Happy Pride everybody! I’m sure you’ve seen more and more businesses this year sporting the pride flag as part of their branding in June, and honestly, I love it. It feels so good to see businesses actually try to get me to buy their stuff by appealing to my queerness, it really does. This of course, comes as our American LGBTQ2S friends are having their basic civic freedoms stripped from them. And for our Two Spirited friends, they had their humanity stripped from them through colonization about four hundred years ago.
June is like gay Christmas for those of us who choose to celebrate it. We live our pride every June and for those of us in Ottawa, we live it again in August when the Pride celebrations happen here. It’s like double gay Christmas for us! Pride is a time when queer people get together as a family, we break bread (or share a beer), we visit each other at one another’s houses (and parties), we march in a parade that is a symbol of our resistance and visibility. It is a visual demanding of rights and freedom.
Pride celebrates its 50th year this year, with the marking of the Stonewall Inn riots in New York. If you don’t know why we celebrate Pride in June, check out this primer on Stonewall. Black trans women were a major reason why those riots happened and it’s important, particularly now, when so many black trans women are dying every day, that we remember and honour that history. They were some of the first resisters of police brutality and discrimination in New York. But there were always queer people, and the history of LGBTQ2S rights started long before the Stonewall riot in 1969. I encourage you to learn your queer history, there is so much to know.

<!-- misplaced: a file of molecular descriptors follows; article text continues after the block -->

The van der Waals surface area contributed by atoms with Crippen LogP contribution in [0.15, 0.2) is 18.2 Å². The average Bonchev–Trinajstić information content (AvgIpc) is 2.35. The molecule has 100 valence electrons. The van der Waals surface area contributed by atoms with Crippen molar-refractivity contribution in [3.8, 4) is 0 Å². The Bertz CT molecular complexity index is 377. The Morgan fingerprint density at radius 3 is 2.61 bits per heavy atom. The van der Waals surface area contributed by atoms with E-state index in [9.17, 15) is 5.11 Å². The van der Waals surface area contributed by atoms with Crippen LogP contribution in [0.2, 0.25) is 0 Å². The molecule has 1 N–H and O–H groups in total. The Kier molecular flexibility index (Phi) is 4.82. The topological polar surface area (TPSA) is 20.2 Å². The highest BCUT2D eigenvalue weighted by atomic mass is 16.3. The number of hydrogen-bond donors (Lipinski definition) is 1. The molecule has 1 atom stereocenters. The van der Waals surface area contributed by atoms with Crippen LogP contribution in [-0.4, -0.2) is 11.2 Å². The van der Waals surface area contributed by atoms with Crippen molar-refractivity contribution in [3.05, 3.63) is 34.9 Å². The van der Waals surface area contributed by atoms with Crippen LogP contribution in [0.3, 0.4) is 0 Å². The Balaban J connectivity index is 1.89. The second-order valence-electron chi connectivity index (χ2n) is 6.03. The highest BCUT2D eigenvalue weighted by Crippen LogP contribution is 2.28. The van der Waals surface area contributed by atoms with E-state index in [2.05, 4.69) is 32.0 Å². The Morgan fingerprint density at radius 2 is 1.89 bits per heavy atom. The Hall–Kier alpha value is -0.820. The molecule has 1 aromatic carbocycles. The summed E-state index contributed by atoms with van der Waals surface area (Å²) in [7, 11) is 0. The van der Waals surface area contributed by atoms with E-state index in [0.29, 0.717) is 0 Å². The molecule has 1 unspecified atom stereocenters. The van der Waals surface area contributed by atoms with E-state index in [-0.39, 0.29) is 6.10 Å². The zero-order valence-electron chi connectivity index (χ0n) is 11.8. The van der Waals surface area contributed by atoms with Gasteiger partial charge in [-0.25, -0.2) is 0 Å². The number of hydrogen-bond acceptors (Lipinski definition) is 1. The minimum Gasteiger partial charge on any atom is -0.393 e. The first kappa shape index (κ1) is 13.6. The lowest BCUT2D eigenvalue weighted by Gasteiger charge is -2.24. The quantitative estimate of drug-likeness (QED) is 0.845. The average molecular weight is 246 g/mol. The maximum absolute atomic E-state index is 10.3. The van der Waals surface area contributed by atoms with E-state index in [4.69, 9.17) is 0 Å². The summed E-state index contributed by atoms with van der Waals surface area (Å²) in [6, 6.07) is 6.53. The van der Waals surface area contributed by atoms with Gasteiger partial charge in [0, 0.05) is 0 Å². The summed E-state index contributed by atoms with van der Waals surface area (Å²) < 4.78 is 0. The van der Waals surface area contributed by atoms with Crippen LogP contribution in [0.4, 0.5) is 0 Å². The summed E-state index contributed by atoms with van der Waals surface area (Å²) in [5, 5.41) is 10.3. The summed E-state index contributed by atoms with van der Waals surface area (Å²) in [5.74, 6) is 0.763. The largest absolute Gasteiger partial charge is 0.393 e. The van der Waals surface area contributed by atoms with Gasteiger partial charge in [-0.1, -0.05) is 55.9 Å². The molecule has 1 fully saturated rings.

I got an opportunity to study with the one of the great queer historians at the University of British Columbia where I did my undergrad in Sociology, Professor Becki Ross. She is a genius and being her honours student was such a privilege (and a little terrifying). Her level of excellence is unparalleled. I hope she knows just how much her expertise and guidance meant me. I learned to be queer at her high-heeled, femme and fierce feet. I hope you all enjoy Pride this month and if you’re an ally, please join us. But remember to do so in a way that is respectful and recognizes that this isn’t your space, its ours. We fought long and hard for it. xo Janet